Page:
Something is burning on Myanmar’s western border.
What is it?
It's villages where Rohingya Muslims used to live.
Satellite imagery revealed 80 villages set ablaze between August 25 and September 11.
Satellites have photographed scores of burning villages near Myanmar’s western border on several nights since August 25, the day the Myanmar army launched a military campaign against Rohingya civilians in response to attacks against government forces by militants from the minority group.
The humanitarian organisation Amnesty International used satellite imagery to identify the burning villages in Myanmar’s western Rakhine state. The images corroborate on-the-ground photographs, videos, and interviews with several eyewitnesses both in Myanmar and across the border in Bangladesh.
“The evidence is irrefutable — the Myanmar security forces are setting northern Rakhine state ablaze in a targeted campaign to push the Rohingya people out of Myanmar,” Tirana Hassan, Amnesty International’s crisis response director, said in the organisation’s report. “Make no mistake: this is ethnic cleansing.”
More than 3.7 lakh people have fled Rakhine into Bangladesh following the violence and village burning that began on August 25, the United Nations estimates. Another 87,000 Rohingya people fled Myanmar in late 2016 and early 2017 to escape military operations in Rakhine.
Over the years, thousands of Rohingya people have sought refuge in India. The Indian government wants to deport some 40,000 of them, saying they pose a security threat because many of them have ties to the Islamic State and Pakistan’s ISI spy agency. The UN Human Rights Commission in Geneva has sharply criticised India’s position on the crisis.
The village burnings are part of what rights groups say is a coordinated effort by Myanmar’s soldiers, police and groups of armed vigilantes to drive the Rohingya people from the country. Attacking squads sometimes surround a village and fire their guns into the air before entering; other times, they simply march in and begin shooting everywhere, eyewitnesses from within Rakhine state and across the Bangladeshi border told Amnesty International.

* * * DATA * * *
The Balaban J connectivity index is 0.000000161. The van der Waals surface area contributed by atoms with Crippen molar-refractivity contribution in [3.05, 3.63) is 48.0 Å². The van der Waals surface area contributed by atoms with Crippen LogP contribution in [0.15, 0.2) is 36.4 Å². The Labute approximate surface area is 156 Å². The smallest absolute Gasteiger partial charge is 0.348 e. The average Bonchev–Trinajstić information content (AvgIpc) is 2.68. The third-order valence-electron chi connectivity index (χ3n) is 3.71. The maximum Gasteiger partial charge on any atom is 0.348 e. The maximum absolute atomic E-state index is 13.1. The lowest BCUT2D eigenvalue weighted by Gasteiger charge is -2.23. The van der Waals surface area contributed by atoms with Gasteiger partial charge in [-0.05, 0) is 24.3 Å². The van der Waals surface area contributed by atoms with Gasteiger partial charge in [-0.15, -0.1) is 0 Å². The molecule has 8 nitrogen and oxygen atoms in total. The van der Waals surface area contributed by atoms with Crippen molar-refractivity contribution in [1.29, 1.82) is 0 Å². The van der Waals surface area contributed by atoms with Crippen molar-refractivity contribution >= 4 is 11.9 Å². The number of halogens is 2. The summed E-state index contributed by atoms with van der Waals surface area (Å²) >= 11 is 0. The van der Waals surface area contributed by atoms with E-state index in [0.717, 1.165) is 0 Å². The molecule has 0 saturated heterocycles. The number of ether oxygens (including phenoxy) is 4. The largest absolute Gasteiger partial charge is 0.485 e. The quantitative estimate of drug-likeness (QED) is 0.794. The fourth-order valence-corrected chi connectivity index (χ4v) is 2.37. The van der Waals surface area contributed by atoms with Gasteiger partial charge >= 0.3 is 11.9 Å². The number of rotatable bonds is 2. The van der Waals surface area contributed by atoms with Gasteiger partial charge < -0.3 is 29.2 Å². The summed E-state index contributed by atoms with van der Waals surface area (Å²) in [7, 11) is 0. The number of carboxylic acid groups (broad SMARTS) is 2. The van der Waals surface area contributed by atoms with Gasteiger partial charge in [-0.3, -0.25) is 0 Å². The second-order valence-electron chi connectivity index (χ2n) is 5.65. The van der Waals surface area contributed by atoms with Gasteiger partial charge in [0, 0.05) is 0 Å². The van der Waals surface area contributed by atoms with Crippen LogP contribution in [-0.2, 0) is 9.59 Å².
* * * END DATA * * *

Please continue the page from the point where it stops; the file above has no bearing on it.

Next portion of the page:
The attacks have come all across northwestern Rakhine — burning villages have been spotted on the coast of the Bay of Bengal and near the Myanmar-Bangladesh border.
Though Amnesty International was able to identify just 80 burning villages on satellite images, Human Rights Watch, another rights group, spotted more than 200 burning villages. The actual number of villages set aflame may be higher, as the monsoon clouds have made it difficult for satellites to detect all the fires.
Amnesty International spotted most of the burning villages on the nights of August 28th, 29th and 30th.
“I think it’s reasonable to surmise that the most intense military ‘clearance operations’ took place on those initial days following the attack,” said Conor Fortune, who works with Amnesty International’s crisis response group.
He added that “quick reprisal attacks against ethnic minorities by the Myanmar security forces” fit a pattern of armed conflict not only in Rakhine state, but also in the northern states of Kachin and Shan.
The Rohingya people, who are overwhelmingly Muslim, are among the world’s most persecuted communities. The Myanmar government does not recognise them as citizens, making them essentially stateless people. Human rights organisations describe their systematic targeting by the government and Buddhist nationalists as ethnic cleansing.
Buddhist-majority Myanmar rejects that description, saying the country’s forces are carrying out “clearance operations” against the insurgents of the Arakan Rohingya Salvation Army, which claimed responsibility for the August attacks.
Myanmar’s government is led by Nobel Peace Prize winner Aung San Suu Kyi, whom the international community has criticised for her weak response to the violence.